Flying robots get off the ground

Jun 17, 2013
Flying robots get off the ground
Credit: Shutterstock

Attaching a platform to a high-rise building to evacuate people in an emergency, or creating a landing stage for an aircraft on uneven terrain - these are just two areas in which flying robots could have a huge impact - potentially saving lives.

The ARCAS ('Aerial Robotics Cooperative Assembly System') team is 18 months into a 4-year project to develop such machines. The team is working on the first-ever cooperative free- system able to assemble and construct structures in inaccessible sites, including in space.

Advances in five key areas are needed to get the robots up and flying: the helicopters or quadrotor systems themselves, motion control for transportation and assembly; robot perception; cooperation between multiple robots; and tools to allow .

The team has already developed prototypes. The first is a quadcopter with a and a 'hand' designed to grasp cylindrical objects. Keeping the arm's weight as low as possible was a priority; the result is minimal impact on the quadcopter's stability.

The second prototype is an electrical helicopter fitted with a gripper mounted on an arm able to bend in any direction.

Each robot will be equipped with a manipulator able to grasp objects. The team is working on motion control techniques for this , which must include coordinating the control of multiple flying robots grasping the same object during a construction task.

Perception is key to any task-oriented robot. For the ARCAS robots, this includes , fast 3D model generation, simultaneous localisation and mapping by multiple , accurate 3D positioning and tracking so that can be guided, and cooperative perception for assembly - the robots must be able to work together.

Cooperative planning will ensure safety during the simultaneous operation of multiple flying robots during assembly, disassembly or inspection tasks, while human operators must be able to intervene in this autonomous perception, planning and control when necessary. They will do this using virtual reality haptics - technology operated through touch.

Once the concepts, methodologies and algorithms are in place, they will be tested in three different ways. Autonomous quadrotors and an integrated system for positioning will assessed for basic manipulation and assembly functions. These tests will take place indoors. More advanced manipulation devices with integrated force sensors mounted on autonomous helicopters will be tested outdoors. And multiple robot arms will be used to simulate free-flying objects manipulating objects in space.

The project is expected to lay the foundations for designing and developing cooperating flying robots with various physical characteristics that could be used in a range of applications. ARCAS' industrial partners will be the first to adopt the project's technologies, providing a path to commercialisation, whether in inspection, maintenance, repair, satellite servicing or structure construction.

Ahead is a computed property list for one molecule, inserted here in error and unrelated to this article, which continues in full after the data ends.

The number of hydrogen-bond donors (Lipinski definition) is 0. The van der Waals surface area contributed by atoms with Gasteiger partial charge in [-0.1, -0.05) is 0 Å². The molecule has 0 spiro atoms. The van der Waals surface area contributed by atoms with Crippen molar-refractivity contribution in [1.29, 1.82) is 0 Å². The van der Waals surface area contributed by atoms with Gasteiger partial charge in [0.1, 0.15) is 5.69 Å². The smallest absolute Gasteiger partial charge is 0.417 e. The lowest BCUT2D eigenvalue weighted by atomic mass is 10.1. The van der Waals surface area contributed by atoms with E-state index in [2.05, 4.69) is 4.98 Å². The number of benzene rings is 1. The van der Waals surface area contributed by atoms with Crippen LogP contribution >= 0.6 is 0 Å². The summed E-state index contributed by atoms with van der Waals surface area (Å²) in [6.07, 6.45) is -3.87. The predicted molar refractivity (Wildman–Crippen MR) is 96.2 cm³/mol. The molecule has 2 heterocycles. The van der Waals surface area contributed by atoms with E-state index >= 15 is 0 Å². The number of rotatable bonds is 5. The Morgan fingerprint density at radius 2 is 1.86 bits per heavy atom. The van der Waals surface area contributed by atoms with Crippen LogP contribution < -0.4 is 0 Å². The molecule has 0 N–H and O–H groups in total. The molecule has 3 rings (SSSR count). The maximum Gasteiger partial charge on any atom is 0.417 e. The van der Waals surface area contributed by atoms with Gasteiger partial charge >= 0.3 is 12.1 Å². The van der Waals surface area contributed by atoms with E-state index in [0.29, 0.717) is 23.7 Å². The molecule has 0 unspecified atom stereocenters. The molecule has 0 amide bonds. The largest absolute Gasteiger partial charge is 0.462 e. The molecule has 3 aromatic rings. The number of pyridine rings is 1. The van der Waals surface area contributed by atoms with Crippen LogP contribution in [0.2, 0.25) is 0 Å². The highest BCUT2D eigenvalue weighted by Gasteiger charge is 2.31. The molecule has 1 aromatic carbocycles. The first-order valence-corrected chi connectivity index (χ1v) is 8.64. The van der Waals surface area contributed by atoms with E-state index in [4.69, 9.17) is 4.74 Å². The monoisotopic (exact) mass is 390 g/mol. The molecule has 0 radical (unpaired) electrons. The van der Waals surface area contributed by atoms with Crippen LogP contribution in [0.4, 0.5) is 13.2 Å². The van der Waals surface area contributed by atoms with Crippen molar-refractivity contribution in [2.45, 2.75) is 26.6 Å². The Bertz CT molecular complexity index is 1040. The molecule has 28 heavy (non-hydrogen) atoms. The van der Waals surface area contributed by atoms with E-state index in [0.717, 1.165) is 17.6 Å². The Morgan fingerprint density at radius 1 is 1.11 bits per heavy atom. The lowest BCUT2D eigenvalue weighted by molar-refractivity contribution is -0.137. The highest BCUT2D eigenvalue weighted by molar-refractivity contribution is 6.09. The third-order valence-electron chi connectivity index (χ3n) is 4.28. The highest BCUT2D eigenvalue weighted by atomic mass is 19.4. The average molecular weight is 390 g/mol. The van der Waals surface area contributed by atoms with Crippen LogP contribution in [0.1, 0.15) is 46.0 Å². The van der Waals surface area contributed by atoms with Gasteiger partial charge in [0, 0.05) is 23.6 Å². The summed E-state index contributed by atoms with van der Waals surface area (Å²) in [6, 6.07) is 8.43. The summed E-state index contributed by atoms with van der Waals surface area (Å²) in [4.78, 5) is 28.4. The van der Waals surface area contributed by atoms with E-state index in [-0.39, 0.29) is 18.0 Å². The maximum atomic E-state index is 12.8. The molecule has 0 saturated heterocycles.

Explore further: Future US Navy: Robotic sub-hunters, deepsea pods

More information: www.arcas-project.eu/

add to favorites email to friend print save as pdf

Related Stories

Micro helicopters leave the nest

Apr 24, 2012

Within the framework of the EU project sFly, researchers at ETH Zurich have developed a new type of flying robot that can be navigated using only on-board cameras and a miniature computer. The micro helicopters ...

Recommended for you

Future US Navy: Robotic sub-hunters, deepsea pods

14 hours ago

The robotic revolution that transformed warfare in the skies will soon extend to the deep sea, with underwater spy "satellites," drone-launching pods on the ocean floor and unmanned ships hunting submarines.

Festo has BionicANTs communicating by the rules for tasks

Mar 27, 2015

Germany-based automation company Festo, focused on technologies for tasks, turns to nature for inspiration, trying to take the cues from how nature performs tasks so efficiently. "Whether it's energy efficiency, ...

Virtual robotization for human limbs

Mar 26, 2015

Recent advances in computer gaming technology allow for an increasingly immersive gaming experience. Gesture input devices, for example, synchronise a player's actions with the character on the screen. Entertainment ...

Robots on reins could be the 'eyes' of firefighters

Mar 25, 2015

Researchers at King's College London have developed revolutionary reins that enable robots to act like guide dogs, which could enable that firefighters moving through smoke-filled buildings could save vital ...

Robot revolution will change world of work

Mar 24, 2015

Robots will fundamentally change the shape of the workforce in the next decade but many industries will still need a human touch, a QUT Future of Work Conference has heard.

User comments : 0

Please sign in to add a comment. Registration is free, and takes less than a minute. Read more

Click here to reset your password.
Sign in to get notified via email when new comments are made.